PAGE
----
PXI vs PXIe
Automated Test System Gotchas
When transitioning from National Instruments PXI to PXIe.
It’s worth setting the context from what we see at Viewpoint. PXIe is becoming the norm for new automated test system development. But there’s obviously more to it than that.
This article is intended to share some of the more common tripping points for someone that currently has a PXI-based automated test system and is considering either buying a new PXI-based test system or transitioning to a PXIe-based tester.
Bandwidth is the biggest difference between PXI and PXIe. Currently, NI’s fastest PXI chassis has a maximum system bandwidth of 132 MB/s whereas the fastest NI PXIe chassis you can get offers up to 24 GB/s. This is a significant increase that can be very beneficial for applications that acquire and/or process large amounts of data at high rates. The communication architecture for PXIe is based on PCIe, which is a high-speed serial computer expansion bus. Beware that a PXIe module may not support the top rates, even if the chassis backplane does, and vice versa.
Hybrid slots vs non-hybrid slots
Within a PXI chassis, you’ll only find slots that are only compatible with PXI modules. Within PXIe chassis, there can be PXI slots, PXIe slots, and hybrid slots. Hybrid slots support both PXI & PXIe modules. Make sure you have enough hybrid slots for your module application needs in case you may need additional modules, since the NI module you need may be designed only for PXI. Check out this image from NI illustrating how various module connectors interface with a PXI Hybrid Slot: https://ni.scene7.com/is/image/ni/image503115946004604475?scl=1.
There isn’t a ton of new capability to talk about in the realm of modules for PXIe vs PXI, other than within the high-speed realm, so think RF, high-speed serial, and FlexRIO sorts of modules. It’s more about the natural evolution of electronics, with a focus on higher bandwidth.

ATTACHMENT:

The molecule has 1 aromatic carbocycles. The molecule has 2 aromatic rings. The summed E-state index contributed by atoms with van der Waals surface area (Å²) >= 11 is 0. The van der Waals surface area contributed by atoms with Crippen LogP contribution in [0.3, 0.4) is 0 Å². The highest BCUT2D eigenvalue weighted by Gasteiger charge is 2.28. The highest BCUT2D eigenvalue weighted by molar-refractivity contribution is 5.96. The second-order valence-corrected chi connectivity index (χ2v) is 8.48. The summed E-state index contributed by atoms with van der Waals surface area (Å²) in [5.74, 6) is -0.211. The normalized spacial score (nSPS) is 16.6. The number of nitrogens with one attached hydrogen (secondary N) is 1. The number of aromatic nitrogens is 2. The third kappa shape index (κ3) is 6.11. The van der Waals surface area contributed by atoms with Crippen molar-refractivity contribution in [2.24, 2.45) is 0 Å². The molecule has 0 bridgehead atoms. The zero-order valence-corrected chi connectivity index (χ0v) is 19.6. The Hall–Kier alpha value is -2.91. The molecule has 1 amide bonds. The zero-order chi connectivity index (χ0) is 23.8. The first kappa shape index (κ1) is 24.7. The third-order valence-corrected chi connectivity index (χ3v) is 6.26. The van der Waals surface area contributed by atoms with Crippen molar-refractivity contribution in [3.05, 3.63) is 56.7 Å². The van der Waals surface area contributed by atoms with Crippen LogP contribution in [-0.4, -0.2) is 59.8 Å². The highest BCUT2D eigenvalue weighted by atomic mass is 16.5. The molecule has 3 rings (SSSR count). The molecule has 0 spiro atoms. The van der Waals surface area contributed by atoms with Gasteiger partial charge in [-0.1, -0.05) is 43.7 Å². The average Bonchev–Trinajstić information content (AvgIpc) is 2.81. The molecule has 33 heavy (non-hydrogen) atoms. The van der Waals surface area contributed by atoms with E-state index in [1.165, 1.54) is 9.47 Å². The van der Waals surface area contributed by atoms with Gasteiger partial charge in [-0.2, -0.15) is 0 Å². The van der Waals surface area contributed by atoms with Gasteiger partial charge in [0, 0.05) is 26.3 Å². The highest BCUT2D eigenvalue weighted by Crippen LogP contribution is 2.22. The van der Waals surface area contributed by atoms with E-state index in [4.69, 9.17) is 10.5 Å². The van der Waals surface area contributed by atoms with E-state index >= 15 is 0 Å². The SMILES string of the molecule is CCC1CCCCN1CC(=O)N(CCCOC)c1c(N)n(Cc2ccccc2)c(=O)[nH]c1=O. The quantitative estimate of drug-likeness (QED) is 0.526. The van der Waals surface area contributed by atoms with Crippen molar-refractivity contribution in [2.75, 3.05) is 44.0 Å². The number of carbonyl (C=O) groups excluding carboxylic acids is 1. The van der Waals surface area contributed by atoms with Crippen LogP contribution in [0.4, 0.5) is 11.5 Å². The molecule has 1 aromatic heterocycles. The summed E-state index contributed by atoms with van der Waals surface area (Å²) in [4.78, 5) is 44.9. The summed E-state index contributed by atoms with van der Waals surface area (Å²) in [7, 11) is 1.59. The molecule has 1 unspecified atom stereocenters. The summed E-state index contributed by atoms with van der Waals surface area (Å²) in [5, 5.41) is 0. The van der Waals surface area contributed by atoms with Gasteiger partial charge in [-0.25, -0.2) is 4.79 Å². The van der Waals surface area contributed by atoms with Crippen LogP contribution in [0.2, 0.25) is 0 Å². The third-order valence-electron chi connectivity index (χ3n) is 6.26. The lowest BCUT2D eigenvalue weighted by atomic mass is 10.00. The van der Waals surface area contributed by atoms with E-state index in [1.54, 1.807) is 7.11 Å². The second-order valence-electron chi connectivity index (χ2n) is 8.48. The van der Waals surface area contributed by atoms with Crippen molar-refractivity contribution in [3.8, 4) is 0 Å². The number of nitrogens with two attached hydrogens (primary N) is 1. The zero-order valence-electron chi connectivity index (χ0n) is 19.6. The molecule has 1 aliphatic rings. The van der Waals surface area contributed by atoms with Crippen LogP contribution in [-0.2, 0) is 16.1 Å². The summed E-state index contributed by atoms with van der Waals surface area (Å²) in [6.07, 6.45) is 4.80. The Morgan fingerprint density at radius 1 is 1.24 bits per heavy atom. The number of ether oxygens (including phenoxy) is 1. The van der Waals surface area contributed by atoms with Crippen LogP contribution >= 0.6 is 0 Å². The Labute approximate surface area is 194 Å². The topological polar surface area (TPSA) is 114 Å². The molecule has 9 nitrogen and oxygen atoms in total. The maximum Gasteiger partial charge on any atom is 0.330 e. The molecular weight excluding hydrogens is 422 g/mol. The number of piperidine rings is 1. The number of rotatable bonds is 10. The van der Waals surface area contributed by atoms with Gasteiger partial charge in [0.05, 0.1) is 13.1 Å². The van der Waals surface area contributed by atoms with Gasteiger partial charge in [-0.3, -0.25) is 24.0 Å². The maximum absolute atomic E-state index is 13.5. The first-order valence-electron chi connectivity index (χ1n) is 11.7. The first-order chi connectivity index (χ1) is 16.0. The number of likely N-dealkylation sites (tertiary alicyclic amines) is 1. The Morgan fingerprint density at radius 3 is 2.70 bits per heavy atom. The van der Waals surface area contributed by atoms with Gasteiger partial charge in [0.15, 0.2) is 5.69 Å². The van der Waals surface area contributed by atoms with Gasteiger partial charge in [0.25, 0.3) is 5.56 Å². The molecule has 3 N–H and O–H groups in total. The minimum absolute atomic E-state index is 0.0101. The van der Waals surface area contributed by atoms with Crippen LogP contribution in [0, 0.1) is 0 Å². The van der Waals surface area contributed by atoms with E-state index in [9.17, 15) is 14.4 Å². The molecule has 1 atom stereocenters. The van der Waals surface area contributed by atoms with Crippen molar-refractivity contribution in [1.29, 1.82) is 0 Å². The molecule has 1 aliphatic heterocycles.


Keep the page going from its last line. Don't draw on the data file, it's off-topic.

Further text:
As of the time of this writing, you can buy both NI PXI and NI PXIe-based hardware. However, PXIe is the natural evolution of PXI, so over time it’ll likely dominate new hardware offerings. All other things being equal (e.g., price, performance), we’d generally lean toward using a PXIe.
From a software perspective, going from PXI to PXIe is generally not going to be a huge deal. If you are porting an existing application over to a PXIe chassis with or without PXIe modules, the biggest concern you’ll have is your MAX configuration and/or addressing the HW from within your application. If you want to make use of the higher bandwidth of the PXIe chassis and modules you’ll most likely need to alter your application to do so. Keep in mind that migrating to the PXIe-based FPGA RIO modules will most likely require a re-compile.
Finding the cheapest configuration
If you’ve got a pretty basic application, and you’re super cost-constrained, you may find that a PXI-based configuration has a lower purchase price than a similar PXIe-based configuration. However, be sure to think about your lifecycle needs and check with NI on module lifecycle support timeframes.
Other useful context-setting tidbits
So, how likely is it that you’ll need to migrate from PXI to PXIe if you’ve currently got PXI-based hardware? If your application functions and you are not concerned about upcoming end-of-life for your PXI chassis and PXI modules, then there’s no need to migrate. But if you need to add new functionality or are concerned about obsolescence, than, from our experience, it’s on the order of a 50/50 shot. It really comes down to the modules you need, if they’re available in PXI vs PXIe configurations, and the lifecycle of PXI modules you have or might want to purchase. Many of the higher-end FPGA cards and RF products are only PXIe.
If you’re deep into learning mode, check out these resources:
- How to deal with LabVIEW Spaghetti Code
- Which NI Platform is Right for My Automated Test Needs? cRIO, PXI, cDAQ, sbRIO?
- 9 Considerations Before you Outsource your Custom Test Equipment Development
- 5 Keys to Upgrading Obsolete Manufacturing Test Systems
- An Argument against the Universal Test System
- How to Diagnose Failing Custom Test Equipment
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